2. See the IPCC treatment of SO2 benefits and costs, Chapter 8, Metz et al. (2001).

3. In addition, the mix of strategies would be expected to evolve over time. Strategies that play a supporting role in the near term may well move to center stage in the long term.

4. Similarly, dilemmas confront the development of rice strains that produce lower methane release, as they entail change in either the rice strain planted and/or cultural norms. Fewer concerns attend GM cattle, which could conceivably be introduced to reduce ruminant methane emissions.

5. While water vapor is a potent greenhouse gas in the atmosphere, the scale of emission associated with even large-scale deployment in the global energy system is presently thought to be of insufficient magnitude to affect global biogeochemical processes.

Literature Cited

Houghton, J. T., Y. Ding, D. J. Griggs, M. Noguer, I! J. van der Linden, and D. Xiaosu, eds. 2001. Climate change 2001: The scientific basis (Contribution of Working Group I to the third assessment report of the Intergovernmental Panel on Climate Change). Cambridge: Cambridge University Press. Hourcade, J.-C., P. R. Shukla, L. Cifuentes, D. Davis, J. Edmonds, B. Fisher, E. Fortin, A. Golub, O. Hohmeyer, A. Krupnick, S. Kverndokk, R. Loulou, R. Richels, H. Segen-ovic, and K. Yamaji. 2001. Global, regional, and national costs and ancillary benefits of mitigation. Pp. 499—559 in Climate change 2001: Mitigation (Contribution of Working Group III to the third assessment report of the Intergovernmental Panel on Climate Change), edited by B. Metz, O. Davidson, R. Swart, and J. Pan. Cambridge: Cambridge University Press. Joh, S. 2002. Hybrid top-down and bottom-up modeling approach to integrated climate change and air quality strategies in Korea. Paper presented to Sino-Korea-U.S. Economic and Environmental Modeling Workshop, Beijing, November 7-8. Kaya, Y. 1989. Impact of carbon dioxide emission control on GNP growth: Interpretation of proposed scenarios. Presentation to the Energy and Industry Subgroup, Response Strategies Working Group, Intergovernmental Panel on Climate Change, Paris, France. Metz, B., O. Davidson, R. Swart, and J. Pan, eds. 2001. Climate change 2001: Mitigation (Contribution ofWorking Group III to the third assessment report of the Intergovernmental Panel on Climate Change). Cambridge: Cambridge University Press. Nakicenovic, N., and R. Swart, eds. 2000. Emissions scenarios (Special report of the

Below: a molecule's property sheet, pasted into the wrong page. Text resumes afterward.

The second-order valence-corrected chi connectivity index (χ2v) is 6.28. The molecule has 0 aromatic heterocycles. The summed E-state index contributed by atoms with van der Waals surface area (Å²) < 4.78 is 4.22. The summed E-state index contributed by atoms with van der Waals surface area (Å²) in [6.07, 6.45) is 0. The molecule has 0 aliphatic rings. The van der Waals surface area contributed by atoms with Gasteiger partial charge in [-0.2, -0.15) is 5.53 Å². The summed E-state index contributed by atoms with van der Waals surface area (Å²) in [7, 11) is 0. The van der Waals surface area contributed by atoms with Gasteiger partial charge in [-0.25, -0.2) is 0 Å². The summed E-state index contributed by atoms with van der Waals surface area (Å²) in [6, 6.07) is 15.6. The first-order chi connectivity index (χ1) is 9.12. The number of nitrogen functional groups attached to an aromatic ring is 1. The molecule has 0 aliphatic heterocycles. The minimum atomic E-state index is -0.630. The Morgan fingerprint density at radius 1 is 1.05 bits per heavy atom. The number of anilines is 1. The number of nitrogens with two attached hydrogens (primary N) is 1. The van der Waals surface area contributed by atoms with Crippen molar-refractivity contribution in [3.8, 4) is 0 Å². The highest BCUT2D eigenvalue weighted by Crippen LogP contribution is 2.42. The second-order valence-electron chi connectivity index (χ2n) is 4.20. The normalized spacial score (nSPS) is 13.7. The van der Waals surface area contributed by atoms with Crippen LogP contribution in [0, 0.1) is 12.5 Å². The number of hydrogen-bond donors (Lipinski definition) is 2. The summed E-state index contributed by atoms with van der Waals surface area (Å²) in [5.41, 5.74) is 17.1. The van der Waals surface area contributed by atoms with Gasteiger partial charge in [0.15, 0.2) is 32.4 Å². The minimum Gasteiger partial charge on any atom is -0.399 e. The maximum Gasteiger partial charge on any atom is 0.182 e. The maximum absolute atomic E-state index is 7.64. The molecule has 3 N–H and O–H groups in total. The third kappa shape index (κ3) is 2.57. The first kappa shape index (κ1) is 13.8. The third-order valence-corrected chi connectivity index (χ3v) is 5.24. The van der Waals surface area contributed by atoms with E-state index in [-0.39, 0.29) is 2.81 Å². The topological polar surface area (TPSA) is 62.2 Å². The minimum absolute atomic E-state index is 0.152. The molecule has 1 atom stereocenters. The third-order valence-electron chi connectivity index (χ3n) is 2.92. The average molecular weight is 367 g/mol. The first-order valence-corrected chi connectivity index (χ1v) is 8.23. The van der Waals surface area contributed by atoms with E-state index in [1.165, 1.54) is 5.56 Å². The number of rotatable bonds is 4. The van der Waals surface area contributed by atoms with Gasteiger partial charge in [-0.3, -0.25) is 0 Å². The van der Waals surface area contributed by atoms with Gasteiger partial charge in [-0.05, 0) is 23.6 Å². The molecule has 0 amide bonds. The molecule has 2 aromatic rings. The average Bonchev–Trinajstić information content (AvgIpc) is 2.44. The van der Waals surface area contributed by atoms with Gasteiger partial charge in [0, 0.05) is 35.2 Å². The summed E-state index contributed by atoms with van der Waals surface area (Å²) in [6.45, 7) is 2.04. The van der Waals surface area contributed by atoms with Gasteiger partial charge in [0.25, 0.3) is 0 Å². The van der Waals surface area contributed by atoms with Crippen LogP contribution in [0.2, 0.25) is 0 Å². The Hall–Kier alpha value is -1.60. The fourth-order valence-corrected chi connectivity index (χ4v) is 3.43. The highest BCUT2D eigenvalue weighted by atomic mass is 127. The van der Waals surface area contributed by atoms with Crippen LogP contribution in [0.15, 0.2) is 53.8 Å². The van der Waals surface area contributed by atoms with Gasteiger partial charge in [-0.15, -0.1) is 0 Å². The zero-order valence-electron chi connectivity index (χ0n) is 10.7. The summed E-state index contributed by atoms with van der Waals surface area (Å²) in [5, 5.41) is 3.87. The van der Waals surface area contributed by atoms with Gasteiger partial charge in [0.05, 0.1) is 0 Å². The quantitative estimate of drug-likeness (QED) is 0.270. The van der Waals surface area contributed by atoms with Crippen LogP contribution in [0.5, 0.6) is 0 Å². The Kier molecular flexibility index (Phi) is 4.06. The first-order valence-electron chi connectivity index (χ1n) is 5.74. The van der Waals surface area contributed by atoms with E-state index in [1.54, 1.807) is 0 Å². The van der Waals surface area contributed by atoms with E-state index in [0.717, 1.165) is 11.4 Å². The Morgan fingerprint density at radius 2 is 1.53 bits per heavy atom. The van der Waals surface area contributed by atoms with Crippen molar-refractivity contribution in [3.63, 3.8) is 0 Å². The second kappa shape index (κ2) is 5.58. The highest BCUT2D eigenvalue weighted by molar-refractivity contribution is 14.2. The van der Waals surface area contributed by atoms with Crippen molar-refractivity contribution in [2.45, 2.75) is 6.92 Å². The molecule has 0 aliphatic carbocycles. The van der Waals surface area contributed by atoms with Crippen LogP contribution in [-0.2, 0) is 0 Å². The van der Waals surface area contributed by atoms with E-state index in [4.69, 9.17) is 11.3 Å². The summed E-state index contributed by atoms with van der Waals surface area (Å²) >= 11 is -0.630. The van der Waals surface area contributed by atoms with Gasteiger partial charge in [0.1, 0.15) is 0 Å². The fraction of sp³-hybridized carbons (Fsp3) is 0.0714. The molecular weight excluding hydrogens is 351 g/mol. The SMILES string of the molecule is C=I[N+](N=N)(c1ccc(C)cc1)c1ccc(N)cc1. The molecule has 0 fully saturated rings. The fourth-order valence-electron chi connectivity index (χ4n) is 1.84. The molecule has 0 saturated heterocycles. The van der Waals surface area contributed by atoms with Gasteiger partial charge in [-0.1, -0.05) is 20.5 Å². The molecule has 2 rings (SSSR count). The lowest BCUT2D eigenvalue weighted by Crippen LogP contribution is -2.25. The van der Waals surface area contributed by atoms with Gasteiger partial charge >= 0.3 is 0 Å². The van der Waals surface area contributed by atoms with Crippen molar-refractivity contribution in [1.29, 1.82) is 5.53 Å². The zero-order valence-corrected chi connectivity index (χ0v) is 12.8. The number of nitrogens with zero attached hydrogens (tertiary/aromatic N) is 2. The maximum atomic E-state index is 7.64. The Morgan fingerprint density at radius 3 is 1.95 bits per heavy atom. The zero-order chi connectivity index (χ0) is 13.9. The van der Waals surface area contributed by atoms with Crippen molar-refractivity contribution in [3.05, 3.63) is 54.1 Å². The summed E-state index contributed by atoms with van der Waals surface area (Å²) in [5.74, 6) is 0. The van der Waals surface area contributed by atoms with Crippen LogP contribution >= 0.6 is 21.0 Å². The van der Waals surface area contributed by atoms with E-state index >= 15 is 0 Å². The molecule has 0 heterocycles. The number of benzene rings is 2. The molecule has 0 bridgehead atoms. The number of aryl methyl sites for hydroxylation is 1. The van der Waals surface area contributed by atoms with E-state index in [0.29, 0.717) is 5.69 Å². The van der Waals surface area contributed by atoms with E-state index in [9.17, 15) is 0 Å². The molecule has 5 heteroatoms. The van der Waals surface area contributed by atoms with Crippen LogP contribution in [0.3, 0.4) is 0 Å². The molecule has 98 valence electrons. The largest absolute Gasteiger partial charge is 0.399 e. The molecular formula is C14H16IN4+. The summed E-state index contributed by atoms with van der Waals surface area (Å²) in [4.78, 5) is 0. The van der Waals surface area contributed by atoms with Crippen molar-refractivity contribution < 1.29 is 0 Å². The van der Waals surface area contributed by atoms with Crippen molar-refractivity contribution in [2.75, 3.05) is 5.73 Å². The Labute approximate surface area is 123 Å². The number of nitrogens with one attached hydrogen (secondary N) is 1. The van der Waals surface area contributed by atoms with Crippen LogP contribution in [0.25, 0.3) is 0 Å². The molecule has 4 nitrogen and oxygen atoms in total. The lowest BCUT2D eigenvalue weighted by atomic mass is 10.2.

Intergovernmental Panel on Climate Change). Cambridge: Cambridge University Press. Pitcher, H. M., C. MacCracken, S. Kim, M. Wise, R. Sands, E. Malone, K. Fisher-Van-den, and J. Edmonds. 1995. Ancillary benefits of stabilizing CO2 emissions: Conventional air pollutants. DE-AC06-76L001831, DE-AC06-76L001830. Prepared by Pacific Northwest Laboratory for the U.S. Environmental Protection Agency and for the U.S. Department of Energy. Schelling, T. C. 1996. The economic diplomacy of geoengineering. Climatic Change 33:303-307.

Shelby, M. 2002. The ancillary carbon benefits of SO2 reductions from a small-boiler policy in Taiyuan, China. Paper presented to Sino-Korea-U.S. Economic and Environmental Modeling Workshop, Beijing, November 7-8. United Nations. 1992. United Nations Framework Convention on Climate Change. New York.

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Getting Started With Solar

Getting Started With Solar

Do we really want the one thing that gives us its resources unconditionally to suffer even more than it is suffering now? Nature, is a part of our being from the earliest human days. We respect Nature and it gives us its bounty, but in the recent past greedy money hungry corporations have made us all so destructive, so wasteful.